Outside the extremes, the relationships between EDI and aggregate WGI are not straightforward. Eight states with EDIs over 60 are in approximately the top third of EDI-measured states by aggregate WGI (Chart 1), including Brunei, which is in the top 10 while showing an EDI of 76.62, immediately followed by Botswana at 62.04 and the United Arab Emirates at 61.08. Of course, the high rankings of Brunei, Botswana, and their peers should be compared to the scores of states not evaluated on EDI, lest this analysis fall into the same myopia trap as the resource trap paradigm. Non-extractive states joining Norway, Canada, Australia, and the United Kingdom with aggregate WGI scores of above 500 are: New Zealand (586.58), Denmark (572.94), Iceland (564.94), Austria (543.74), Germany (531.82), and Japan (530.92).
Chart 1: EITI-Rated Countries by EDI Intensity
Source: Hailu and Kipgen.
The notion that resource-dependent countries risk falling into the resource trap because resource dependence erodes the quality of institutions would mean significant rates of negative correlation between EDI and each of the WGIs. While correlative relationships are evident (Table 1), their strength varies—and in ways that may seem counterintuitive. For example, one may reasonably assume that impacted institutions would include the legal and regulatory system, which the powers controlling resources could ostensibly manipulate to the benefit of themselves and the surrounding business environment. However, government effectiveness, regulatory quality, rule of law, and control of corruption range in negative correlation from only 16.2 to 22 percent. While values over 20 percent are meaningful, they are still weak relative to the faith some scholars have put in the resource trap paradigm. Further, political stability has the smallest negative correlation to EDI.
Table 1: Correlations between EDI and the various WGIs
The most pronounced negative correlation with EDI is voice and accountability, at 41.7 percent. Countries with high EDIs tend to have low voice and accountability measures. Of course, a state can score poorly on voice and accountability and still have a low EDI; Syria has the lowest voice and accountability score yet shows a modest EDI of only 27.32. After Syria, though, fourteen of the next twenty countries have EDIs of above 50 (Chart 2). Moving toward the middle of the EDI list brings less correlation and more ambiguity. Of the bottom half by voice and accountability, only twenty-five have EDIs above 50, some barely so. As a result, voice and accountability strength is a useful indicator of resource trap risk.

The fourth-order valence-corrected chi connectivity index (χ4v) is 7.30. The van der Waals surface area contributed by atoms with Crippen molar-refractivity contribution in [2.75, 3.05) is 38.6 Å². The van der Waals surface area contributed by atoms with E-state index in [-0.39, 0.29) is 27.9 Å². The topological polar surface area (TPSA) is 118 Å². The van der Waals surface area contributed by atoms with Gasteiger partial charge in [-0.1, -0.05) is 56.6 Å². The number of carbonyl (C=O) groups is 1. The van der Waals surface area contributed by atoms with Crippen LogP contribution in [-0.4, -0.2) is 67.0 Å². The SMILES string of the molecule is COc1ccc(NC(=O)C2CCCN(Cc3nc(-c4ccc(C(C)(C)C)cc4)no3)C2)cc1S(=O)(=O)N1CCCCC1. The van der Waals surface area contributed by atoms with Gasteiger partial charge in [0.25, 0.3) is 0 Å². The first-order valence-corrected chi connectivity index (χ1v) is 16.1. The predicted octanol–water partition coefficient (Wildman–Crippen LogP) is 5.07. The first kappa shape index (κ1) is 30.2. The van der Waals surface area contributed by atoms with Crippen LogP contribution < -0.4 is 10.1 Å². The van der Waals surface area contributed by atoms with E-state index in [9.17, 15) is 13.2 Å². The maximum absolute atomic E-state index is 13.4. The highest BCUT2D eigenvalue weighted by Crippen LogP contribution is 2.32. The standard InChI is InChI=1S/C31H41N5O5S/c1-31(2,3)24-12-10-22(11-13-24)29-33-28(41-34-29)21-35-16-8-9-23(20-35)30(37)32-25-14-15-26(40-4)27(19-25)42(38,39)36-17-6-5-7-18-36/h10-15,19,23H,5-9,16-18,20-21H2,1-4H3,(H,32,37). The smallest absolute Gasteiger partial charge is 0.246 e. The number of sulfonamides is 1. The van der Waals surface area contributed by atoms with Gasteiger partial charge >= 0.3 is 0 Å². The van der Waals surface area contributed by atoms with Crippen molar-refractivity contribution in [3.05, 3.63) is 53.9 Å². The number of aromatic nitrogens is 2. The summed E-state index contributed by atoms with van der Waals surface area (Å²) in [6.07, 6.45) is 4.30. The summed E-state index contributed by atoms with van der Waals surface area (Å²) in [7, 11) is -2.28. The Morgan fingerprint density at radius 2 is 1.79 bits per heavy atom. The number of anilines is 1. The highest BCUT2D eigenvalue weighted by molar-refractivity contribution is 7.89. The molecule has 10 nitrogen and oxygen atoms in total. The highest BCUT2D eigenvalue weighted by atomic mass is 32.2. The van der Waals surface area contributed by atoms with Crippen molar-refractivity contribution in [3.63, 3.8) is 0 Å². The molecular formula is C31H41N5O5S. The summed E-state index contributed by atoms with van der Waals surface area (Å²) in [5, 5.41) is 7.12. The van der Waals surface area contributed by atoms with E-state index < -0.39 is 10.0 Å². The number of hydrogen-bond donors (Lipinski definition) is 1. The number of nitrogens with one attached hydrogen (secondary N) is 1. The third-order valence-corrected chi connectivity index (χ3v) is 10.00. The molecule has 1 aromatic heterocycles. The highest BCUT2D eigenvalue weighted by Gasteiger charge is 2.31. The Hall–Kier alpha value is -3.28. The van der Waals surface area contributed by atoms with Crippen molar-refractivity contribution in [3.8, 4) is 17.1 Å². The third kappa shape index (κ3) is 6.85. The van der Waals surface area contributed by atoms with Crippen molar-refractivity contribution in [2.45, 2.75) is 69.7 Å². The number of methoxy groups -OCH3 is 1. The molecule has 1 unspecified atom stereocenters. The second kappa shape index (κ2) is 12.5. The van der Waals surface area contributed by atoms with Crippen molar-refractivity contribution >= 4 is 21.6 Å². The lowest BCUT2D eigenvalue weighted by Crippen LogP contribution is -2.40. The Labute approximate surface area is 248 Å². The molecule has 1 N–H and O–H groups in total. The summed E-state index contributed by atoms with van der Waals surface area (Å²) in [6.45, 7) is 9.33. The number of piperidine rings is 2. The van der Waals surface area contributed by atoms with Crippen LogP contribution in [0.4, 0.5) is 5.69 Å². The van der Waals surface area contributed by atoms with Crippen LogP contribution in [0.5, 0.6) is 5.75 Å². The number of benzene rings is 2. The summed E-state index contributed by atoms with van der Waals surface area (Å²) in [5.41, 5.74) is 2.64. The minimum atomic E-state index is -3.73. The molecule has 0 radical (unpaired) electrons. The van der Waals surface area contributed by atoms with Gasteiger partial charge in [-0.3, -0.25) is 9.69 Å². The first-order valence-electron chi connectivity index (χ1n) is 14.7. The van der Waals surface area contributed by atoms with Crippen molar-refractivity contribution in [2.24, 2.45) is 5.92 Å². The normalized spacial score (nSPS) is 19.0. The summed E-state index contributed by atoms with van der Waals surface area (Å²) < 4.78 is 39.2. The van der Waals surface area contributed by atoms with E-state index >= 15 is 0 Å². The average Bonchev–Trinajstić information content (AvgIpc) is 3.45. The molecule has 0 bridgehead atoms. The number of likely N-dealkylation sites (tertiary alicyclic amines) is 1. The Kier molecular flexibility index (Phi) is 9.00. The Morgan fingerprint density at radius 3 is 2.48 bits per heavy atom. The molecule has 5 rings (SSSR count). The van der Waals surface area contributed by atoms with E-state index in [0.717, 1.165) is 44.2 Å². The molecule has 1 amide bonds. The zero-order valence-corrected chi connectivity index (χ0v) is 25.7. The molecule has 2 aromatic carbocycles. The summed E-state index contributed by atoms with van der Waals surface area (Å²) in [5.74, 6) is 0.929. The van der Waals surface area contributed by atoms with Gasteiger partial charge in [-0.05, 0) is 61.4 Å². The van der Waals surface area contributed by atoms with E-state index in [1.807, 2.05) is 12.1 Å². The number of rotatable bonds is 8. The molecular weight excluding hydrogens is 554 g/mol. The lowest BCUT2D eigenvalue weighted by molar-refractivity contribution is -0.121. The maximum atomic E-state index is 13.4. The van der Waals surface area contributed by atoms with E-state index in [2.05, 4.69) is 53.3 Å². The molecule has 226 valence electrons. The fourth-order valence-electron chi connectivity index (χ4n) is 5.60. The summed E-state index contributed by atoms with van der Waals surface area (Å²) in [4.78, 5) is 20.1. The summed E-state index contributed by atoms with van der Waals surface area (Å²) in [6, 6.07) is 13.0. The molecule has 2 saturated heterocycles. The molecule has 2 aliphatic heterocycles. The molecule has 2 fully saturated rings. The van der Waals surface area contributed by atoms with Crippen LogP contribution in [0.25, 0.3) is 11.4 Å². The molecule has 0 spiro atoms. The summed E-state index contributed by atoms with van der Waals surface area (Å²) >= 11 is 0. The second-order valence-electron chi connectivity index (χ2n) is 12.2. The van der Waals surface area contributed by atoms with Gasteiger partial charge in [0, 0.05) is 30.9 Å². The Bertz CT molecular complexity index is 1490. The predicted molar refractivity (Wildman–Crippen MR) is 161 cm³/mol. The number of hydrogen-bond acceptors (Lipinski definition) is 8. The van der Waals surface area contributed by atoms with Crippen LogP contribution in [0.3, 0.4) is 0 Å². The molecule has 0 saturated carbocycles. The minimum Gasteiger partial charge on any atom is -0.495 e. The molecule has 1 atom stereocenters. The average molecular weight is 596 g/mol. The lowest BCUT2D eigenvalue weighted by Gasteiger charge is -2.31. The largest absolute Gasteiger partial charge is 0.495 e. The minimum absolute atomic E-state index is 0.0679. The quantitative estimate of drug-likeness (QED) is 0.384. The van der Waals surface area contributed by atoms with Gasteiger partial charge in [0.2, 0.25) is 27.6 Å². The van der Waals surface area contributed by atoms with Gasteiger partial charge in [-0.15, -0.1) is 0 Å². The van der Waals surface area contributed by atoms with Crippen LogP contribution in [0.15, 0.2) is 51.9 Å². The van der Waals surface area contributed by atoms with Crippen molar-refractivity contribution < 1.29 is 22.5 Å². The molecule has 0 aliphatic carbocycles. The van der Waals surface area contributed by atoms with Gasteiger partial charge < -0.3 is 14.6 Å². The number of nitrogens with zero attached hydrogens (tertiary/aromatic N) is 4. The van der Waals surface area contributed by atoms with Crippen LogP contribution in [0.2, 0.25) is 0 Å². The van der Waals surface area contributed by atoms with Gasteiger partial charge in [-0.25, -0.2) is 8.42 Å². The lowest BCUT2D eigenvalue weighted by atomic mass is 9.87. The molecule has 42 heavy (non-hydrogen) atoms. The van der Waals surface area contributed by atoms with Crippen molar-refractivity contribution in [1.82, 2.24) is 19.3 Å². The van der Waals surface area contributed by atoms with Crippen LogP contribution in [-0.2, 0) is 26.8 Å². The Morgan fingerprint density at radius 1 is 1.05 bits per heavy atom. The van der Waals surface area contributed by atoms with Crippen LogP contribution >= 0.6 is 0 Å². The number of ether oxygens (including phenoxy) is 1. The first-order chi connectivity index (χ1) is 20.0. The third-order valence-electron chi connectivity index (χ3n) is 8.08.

Chart 2: EITI-Evaluated Countries by WGI Voice and Accountability
The resource trap is more aptly described as a risk, rather than the “curse” declared by the likes of Sachs and Warner. While some states may be vulnerable to resource trap risk, those with stronger and more open institutions seem poised to resist it. The role of strong liberal democratic institutions, as implied by WGI voice and accountability scores, could become crucial to preventing water-rich countries from falling into the resource trap over the next 50 years. However, there is the risk that the small sizes of the most water-rich nations could leave them overwhelmed by a host of market and geopolitical factors that could impair existing institutions, with economic security particularly threatened by the need to rapidly develop infrastructure and expand institutions to help the global market adapt to changes in supply and resource availability. Similar situations have occurred with other natural resources—particularly extractives—as evidenced by the stunted development of Kazakhstan.